Why having a support system matters.
Setting a goal and committing to a big event (either a race or personal journey) takes courage. Having a strong support system can make all the difference in achieving your goals.
What does support look like?
Support can include family and friends. Do you have someone that encourages you and values how important achieving your goal is? When choosing a race or event to train for, taking into consideration the effect it will have on family and personal life is important. If you have a family that relies on you during certain hours of the week, will you need to adjust your runs to fit that schedule, or will they be able to flex to make it work? Do you have someone that encourages you to get out of the door and onto your run even when you don’t feel like it?
My husband giving me a pep talk and a hug before starting Shakori 40 Miler in 2020- I ended up placing 3rd Female.
I have trained athletes that have given up on their goal, due to lack of support in the past. Having conversations with those close to us about how important it is for us to dedicate time can help them understand our “why”. One way to help them understand is to involve them in the process. This can look like a friend riding their bike while you log long miles or having a partner that makes you a healthy dinner full of protein and carbs when you get back! Include your partner or kids on some of the easy workouts and show them how fun it can be do them together! Talk to your support system about how your training is going and help them stay invested in your why. For my ultra-friends, be sure to reciprocate and thank those who crew us and help our families function when we are running for whole days at a time!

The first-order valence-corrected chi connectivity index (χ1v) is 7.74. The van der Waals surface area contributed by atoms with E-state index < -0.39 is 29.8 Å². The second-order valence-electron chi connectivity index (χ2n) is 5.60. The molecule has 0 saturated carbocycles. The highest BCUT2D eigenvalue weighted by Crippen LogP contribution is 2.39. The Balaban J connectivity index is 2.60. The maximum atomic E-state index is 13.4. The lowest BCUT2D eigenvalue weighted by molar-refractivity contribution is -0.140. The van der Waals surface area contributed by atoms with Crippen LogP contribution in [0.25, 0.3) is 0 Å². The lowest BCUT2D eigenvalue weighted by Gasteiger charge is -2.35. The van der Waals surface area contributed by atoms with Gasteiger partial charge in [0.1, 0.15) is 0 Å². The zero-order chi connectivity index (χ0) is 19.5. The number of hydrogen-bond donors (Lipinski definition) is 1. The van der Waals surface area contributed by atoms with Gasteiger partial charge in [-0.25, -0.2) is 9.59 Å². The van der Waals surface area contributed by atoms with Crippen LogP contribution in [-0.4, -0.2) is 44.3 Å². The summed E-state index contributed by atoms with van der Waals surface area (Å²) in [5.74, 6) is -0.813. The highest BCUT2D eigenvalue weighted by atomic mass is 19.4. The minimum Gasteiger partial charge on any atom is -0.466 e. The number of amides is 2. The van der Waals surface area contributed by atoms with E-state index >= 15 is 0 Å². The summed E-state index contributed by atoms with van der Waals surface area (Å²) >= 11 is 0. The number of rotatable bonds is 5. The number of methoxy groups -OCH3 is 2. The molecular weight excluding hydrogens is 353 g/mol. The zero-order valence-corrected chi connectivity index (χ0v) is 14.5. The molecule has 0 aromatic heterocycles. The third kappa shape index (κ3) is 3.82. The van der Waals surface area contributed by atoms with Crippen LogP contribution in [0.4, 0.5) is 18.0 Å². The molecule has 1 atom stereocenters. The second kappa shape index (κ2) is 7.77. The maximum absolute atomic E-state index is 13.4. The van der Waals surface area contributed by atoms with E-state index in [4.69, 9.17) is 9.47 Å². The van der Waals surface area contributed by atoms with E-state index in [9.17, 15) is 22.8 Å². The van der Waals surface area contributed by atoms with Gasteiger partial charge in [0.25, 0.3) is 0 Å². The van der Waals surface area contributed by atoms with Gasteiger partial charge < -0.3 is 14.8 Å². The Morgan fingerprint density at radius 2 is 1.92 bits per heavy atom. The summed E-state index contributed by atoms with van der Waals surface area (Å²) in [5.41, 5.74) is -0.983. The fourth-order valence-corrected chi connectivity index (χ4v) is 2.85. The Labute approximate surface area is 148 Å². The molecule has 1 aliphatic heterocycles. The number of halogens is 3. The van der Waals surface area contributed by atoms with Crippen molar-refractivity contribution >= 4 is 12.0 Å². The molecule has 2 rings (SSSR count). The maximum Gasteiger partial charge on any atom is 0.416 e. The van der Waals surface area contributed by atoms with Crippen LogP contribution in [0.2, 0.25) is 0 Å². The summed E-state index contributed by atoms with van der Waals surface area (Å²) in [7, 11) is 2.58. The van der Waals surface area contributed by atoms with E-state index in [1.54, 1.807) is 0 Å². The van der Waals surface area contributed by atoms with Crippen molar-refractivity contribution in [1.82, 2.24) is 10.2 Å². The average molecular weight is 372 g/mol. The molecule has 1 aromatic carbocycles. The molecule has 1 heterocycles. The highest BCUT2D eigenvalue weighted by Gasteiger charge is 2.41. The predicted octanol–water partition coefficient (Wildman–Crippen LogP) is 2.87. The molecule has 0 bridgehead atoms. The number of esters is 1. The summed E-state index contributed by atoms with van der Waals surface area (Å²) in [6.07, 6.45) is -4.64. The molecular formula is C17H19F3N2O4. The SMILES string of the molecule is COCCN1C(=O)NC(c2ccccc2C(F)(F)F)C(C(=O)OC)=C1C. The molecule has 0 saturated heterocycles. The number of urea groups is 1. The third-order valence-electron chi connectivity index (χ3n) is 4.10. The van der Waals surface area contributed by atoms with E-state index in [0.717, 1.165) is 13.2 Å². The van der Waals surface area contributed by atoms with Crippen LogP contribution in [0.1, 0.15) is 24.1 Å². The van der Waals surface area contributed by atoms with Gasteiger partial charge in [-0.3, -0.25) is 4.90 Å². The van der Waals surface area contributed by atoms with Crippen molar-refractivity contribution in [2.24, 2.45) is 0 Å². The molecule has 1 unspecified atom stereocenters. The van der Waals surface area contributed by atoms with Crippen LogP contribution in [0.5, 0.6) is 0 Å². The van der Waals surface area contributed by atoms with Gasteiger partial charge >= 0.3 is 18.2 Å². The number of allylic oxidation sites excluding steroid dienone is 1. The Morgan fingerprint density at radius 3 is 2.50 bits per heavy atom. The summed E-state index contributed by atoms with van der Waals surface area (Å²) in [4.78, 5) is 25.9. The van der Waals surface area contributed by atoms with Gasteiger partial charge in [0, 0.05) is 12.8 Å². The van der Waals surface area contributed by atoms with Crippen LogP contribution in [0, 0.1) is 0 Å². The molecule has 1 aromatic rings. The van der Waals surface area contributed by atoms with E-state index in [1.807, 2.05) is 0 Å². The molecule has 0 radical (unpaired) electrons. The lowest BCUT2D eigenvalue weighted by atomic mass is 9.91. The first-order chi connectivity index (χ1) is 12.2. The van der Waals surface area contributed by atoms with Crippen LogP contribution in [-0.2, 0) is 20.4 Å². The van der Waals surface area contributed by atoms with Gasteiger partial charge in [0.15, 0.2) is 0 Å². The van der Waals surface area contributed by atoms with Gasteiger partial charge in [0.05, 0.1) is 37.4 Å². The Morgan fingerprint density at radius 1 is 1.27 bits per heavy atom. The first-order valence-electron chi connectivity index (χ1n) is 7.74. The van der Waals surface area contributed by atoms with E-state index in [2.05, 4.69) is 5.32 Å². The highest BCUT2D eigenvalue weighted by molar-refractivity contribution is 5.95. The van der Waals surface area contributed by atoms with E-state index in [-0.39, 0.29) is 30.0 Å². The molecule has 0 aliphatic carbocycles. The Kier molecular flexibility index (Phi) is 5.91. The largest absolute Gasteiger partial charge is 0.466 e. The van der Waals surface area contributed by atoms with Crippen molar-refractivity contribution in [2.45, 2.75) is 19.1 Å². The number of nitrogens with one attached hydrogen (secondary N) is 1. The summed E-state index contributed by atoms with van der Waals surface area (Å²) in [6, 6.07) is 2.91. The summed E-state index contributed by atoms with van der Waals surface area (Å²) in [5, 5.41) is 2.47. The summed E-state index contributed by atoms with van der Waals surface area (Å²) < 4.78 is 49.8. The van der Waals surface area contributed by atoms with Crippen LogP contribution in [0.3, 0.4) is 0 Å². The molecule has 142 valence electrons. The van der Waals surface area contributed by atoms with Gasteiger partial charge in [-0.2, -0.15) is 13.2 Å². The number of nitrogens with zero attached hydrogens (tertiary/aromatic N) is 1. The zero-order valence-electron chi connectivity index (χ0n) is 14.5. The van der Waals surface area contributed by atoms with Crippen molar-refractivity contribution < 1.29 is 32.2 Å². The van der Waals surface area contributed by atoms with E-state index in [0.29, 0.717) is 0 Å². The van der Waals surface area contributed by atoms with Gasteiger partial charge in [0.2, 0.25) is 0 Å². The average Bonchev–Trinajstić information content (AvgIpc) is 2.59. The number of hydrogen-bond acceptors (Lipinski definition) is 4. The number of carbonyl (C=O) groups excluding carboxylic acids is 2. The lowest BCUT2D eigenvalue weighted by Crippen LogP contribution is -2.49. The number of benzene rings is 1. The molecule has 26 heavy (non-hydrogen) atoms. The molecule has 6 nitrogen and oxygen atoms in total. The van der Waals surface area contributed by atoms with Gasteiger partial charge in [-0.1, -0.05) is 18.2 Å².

What happens, if you do not have support?
Trust me, I have been there in the past. When I first started running, I was in a stage of change in life---I had just moved back home and graduated graduate school. I had yet to make friends in the local running community and the only ones that I had were the ones I had known from school and work. Some friends took it personally when I could no longer stay out late on a Friday due to having a long run the next morning. My lifestyle changed and as a result so did my support system.
Some people will try to insult or crack jokes about your newfound love or running or commitment to being healthy. I have literally had co-workers make insulting jokes about my healthy meals at lunch! Just remember, sometimes when other’s see us dedicate so much time to our goals, they may feel resentful or jealous that they are not achieving theirs or don’t know how to get started. Do not take it personally, they are just in a different stage of change and may be projecting their personal fears or feelings onto you!
If you do not have a support system through family and friends, consider joining a local running group! This will allow you to meet others who can train with you and encourage you! It also helps to have others to hold you accountable for those big workouts when you do them together! I started running ultras after joining a local trail running group and I never turned back. Some of my best lifelong friends came from long hours in the woods together being lost and out of water! There is something to say about shared suffering (now I am going into my Marine Corps Veteran mindset) and how it brings us closer to our fellow humans.
Helping change my friend Carrie's shoes halfway through her 100 Miler at Arkansas Traveller in 2019. She won the women's race that year!
I’m curious, what does your support system consist of? Mine includes a spouse that shares the workload while I train and vice versa. We rotate days for our long endurance miles (he is a cyclist) and we have group meetups on different days so that we get some social interaction with other adults outside of being parents. We also order meal prep from a local health food shop on our super busy weeks to reduce our workload so we can focus on training- the shop is a part of our support system! I have friends and co-workers who run with me, and I make sure to share my goals, achievements, and failures with them! I surround myself with people who are just as happy about my successes as I am theirs and we encourage one another!
Recent group run, with GRIT athlete Amy and our friend Claudia.